Portland.......... 8 50 P M | San Francisco.. 10:45 A M an we didn’t heah de guns. Mebbe dey he fell into the hands of the same party
ban Francisco.6:00 P M I Portland.............8:10 A M dun bad a battle, but dat doan’ disquali
again bis life would be in peril. He re
fy dat Mars Kenton was killed. Shoo,
Above trains stop at East Portland, Oregon City, now, honey, but doan’ yo’ believe’any alized how much disappointed Marian
would be, but he would return and re
Woodburn, Salem. Turner, Marion. Jefferson,
A lbany, A1 banyJ unction .Tangent,Sbedds, H alsey, sich story!”
port and peihaps make a new start. He
Harrisburg. Junction City, Irving, Eugene, ('res
“But I'm—I’m afraid it’B true!” Bhe had covered twomilesof the backtrack
well, Drains and all stations from Roseburg to
sobbed, bieaking down at last.
when at a turn in the road a man step
Koseburff .Hail Daily.
“See yere, chile,” said the old man ped out fiom the rocks at his left and
after a bit, with tears in his own ordered him to halt and added:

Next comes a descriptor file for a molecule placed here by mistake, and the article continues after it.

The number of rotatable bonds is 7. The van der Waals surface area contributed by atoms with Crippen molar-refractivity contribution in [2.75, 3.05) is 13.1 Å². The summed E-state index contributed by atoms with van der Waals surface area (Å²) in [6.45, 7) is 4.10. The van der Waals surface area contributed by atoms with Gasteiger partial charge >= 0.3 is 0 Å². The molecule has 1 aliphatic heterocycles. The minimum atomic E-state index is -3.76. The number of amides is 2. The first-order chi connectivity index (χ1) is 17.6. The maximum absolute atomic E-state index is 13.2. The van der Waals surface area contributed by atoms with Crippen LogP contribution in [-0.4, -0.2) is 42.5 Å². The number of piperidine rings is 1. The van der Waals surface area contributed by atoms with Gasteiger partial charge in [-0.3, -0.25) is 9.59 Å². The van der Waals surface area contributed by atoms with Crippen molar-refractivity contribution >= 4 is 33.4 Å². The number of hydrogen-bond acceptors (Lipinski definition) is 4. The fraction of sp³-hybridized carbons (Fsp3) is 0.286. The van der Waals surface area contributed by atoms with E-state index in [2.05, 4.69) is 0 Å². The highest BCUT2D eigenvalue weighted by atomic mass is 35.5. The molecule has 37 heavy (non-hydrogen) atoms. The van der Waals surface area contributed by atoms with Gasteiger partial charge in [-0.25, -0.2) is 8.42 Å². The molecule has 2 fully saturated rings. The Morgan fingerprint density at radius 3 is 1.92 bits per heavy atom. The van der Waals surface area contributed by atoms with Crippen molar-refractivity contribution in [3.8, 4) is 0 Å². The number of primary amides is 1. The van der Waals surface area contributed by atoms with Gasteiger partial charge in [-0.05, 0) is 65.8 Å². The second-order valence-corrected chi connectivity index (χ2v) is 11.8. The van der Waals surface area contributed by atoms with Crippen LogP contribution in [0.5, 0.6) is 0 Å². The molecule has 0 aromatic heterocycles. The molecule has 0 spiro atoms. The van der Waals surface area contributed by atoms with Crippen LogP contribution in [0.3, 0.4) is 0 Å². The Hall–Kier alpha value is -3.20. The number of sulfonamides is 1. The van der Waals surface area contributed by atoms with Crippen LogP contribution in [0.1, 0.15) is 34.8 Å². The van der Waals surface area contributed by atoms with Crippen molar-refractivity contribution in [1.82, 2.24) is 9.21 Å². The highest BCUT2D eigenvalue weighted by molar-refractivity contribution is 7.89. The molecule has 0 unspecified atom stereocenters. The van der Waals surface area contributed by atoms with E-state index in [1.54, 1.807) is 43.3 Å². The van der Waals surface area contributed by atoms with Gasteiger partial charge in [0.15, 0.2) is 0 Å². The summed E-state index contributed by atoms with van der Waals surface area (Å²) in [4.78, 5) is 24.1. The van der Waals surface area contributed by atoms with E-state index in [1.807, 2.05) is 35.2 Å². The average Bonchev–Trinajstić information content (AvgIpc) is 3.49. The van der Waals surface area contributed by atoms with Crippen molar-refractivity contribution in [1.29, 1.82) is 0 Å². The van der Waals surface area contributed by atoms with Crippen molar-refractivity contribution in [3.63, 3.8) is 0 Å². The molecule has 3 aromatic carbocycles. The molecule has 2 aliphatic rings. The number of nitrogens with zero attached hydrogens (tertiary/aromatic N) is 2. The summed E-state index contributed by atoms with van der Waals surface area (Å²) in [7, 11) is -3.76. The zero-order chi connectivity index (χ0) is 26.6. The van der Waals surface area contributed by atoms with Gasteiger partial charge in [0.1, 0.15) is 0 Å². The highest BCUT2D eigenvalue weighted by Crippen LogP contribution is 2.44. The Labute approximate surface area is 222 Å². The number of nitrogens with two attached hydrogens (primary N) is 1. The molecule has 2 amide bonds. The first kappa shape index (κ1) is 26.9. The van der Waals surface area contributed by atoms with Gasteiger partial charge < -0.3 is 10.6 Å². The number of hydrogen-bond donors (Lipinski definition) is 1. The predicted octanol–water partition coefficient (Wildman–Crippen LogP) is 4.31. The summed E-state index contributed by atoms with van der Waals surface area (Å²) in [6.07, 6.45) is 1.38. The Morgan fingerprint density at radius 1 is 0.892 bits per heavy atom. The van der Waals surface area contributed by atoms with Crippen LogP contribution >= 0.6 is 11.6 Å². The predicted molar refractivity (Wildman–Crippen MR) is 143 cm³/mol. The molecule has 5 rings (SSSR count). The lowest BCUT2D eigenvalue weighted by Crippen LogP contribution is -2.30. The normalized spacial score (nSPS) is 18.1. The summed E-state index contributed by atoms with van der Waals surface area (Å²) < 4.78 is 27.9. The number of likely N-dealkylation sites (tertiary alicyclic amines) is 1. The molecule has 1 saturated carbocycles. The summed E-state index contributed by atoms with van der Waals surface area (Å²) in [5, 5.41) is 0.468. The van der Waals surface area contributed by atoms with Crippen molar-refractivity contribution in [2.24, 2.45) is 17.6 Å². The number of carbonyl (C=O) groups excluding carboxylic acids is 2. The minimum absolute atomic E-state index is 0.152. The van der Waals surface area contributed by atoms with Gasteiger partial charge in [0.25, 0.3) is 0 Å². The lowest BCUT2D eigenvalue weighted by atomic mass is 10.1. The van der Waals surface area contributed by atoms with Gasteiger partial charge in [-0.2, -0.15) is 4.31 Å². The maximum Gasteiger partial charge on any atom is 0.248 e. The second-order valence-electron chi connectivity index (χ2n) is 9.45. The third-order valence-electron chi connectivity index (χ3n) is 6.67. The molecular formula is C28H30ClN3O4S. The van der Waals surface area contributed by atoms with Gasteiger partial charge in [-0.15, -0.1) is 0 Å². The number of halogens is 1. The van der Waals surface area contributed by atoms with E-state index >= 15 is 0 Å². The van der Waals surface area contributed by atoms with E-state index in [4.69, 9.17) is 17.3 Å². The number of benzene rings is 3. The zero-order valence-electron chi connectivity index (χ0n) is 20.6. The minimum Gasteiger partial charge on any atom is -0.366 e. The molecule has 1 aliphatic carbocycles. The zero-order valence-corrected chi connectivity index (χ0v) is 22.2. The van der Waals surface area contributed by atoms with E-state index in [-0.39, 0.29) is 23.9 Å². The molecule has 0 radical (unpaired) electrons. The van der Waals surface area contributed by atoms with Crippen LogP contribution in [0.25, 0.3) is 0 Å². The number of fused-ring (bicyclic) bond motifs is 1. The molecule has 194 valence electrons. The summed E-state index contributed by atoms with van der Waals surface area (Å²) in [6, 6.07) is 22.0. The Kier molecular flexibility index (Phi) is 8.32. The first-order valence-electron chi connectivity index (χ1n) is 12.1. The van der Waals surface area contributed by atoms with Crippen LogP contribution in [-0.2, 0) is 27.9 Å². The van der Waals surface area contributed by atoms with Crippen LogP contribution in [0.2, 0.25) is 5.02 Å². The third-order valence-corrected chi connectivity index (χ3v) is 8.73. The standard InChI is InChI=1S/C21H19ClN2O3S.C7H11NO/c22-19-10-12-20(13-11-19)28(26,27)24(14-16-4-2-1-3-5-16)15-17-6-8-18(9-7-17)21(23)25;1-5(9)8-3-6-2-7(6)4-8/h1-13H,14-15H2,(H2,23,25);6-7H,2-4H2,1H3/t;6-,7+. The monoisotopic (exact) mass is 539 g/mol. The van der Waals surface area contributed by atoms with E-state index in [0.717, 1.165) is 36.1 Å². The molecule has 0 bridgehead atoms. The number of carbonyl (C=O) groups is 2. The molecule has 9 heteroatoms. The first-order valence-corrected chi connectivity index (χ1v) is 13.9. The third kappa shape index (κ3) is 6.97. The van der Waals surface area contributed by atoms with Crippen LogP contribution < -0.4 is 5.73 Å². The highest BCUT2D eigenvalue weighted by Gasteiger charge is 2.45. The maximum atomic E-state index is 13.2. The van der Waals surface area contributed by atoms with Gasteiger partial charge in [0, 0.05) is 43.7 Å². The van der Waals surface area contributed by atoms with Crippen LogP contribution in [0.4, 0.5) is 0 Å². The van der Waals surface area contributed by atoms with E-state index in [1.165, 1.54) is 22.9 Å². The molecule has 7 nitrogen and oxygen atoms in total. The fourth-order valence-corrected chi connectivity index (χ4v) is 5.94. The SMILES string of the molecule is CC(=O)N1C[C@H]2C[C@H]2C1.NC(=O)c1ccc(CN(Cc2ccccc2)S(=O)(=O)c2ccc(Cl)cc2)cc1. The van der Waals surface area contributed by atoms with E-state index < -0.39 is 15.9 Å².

Portland......... 8:30 A M I Roseburg
5.20 P M
Eoaaburg........ 8:00 A M | Portland.......... 4.40 P M eyes, '‘yo’ jiss keep quiet till we find
“Who are yo’?”
out all about it. I'll hev dis shoe fixed
“Uncle Ben Percy.”
Salem Passenger Daily.
in ’bout 10 minutes, an den I’ll start
“What, is that yo,’ Uncle Ben?”
4:00 P M Salem....... ....•:15 P M fur Harrisonburg. When I git dar, I kin
“Fur shore, but I hain’t dun met up
.... 8 00 A M Portland
10:15 A M find out if Mars Kenton was killed.”
wid no Yankee spies, jess as I told yo’
“But it’s almost dark now, Uncle befo’.”
DININS CARS ON OGDEN ROUTE.
"Uncle Ben, don’t yo’ un know me?”
“Makes no difference, honey. I know asked the man as he came nearer. "I've
PUL-LMKN # BUFFET
talked with yo’ many a time in Win
dis time tomorrer I’ll be back wid de chester befo’ the war. I’m Steve Bray
“But what If you should discover
“Fo’ de Lawd! Yes, I ’member yo’r
SECOND CLASS SLEEPING CARS, that—that”-----
voice! I dun reckoned yo’ was some uio’
"Dat Mars Kenton was railly killed? of dpt crowd what was gwine ter kill
Attached to all Through Trains.
Nobody can’t diskiber what hain’t so, me!”
fWeet Side Division.
PORTLAND AND CORVALLIS kin dey? I’ze gwine ober dar jest to
“Hev yo’ jnet up with anybody?”
"De Lawd furgive me, but I has I
Mail Train Daily, (Except Sunday.) prove dat he wasn’t dun killed.”
‘‘Uncle Ben,” said Marian as she